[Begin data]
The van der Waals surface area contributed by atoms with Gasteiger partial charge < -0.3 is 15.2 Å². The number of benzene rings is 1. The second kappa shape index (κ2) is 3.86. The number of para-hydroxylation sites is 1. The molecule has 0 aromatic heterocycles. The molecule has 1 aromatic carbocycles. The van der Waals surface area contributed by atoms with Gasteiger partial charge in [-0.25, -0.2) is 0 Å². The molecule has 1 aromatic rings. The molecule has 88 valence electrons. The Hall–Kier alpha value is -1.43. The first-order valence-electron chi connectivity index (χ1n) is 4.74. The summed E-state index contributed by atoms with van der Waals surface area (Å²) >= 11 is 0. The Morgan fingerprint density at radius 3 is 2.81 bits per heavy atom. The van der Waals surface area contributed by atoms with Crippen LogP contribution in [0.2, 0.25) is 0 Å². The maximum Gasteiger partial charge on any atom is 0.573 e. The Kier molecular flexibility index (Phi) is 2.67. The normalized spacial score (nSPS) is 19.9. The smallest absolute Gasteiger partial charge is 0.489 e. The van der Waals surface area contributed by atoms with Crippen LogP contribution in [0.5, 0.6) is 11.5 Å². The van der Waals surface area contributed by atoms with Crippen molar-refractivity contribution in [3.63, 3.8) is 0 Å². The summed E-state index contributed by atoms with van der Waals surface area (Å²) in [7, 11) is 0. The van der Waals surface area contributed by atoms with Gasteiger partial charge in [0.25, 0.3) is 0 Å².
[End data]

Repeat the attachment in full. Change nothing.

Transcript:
The van der Waals surface area contributed by atoms with Gasteiger partial charge < -0.3 is 15.2 Å². The number of benzene rings is 1. The second kappa shape index (κ2) is 3.86. The number of para-hydroxylation sites is 1. The molecule has 0 aromatic heterocycles. The molecule has 1 aromatic carbocycles. The van der Waals surface area contributed by atoms with Gasteiger partial charge in [-0.25, -0.2) is 0 Å². The molecule has 1 aromatic rings. The molecule has 88 valence electrons. The Hall–Kier alpha value is -1.43. The first-order valence-electron chi connectivity index (χ1n) is 4.74. The summed E-state index contributed by atoms with van der Waals surface area (Å²) >= 11 is 0. The Morgan fingerprint density at radius 3 is 2.81 bits per heavy atom. The van der Waals surface area contributed by atoms with Crippen LogP contribution in [0.2, 0.25) is 0 Å². The maximum Gasteiger partial charge on any atom is 0.573 e. The Kier molecular flexibility index (Phi) is 2.67. The normalized spacial score (nSPS) is 19.9. The smallest absolute Gasteiger partial charge is 0.489 e. The van der Waals surface area contributed by atoms with Crippen LogP contribution in [0.5, 0.6) is 11.5 Å². The van der Waals surface area contributed by atoms with Crippen molar-refractivity contribution in [3.63, 3.8) is 0 Å². The summed E-state index contributed by atoms with van der Waals surface area (Å²) in [7, 11) is 0. The van der Waals surface area contributed by atoms with Gasteiger partial charge in [0.25, 0.3) is 0 Å².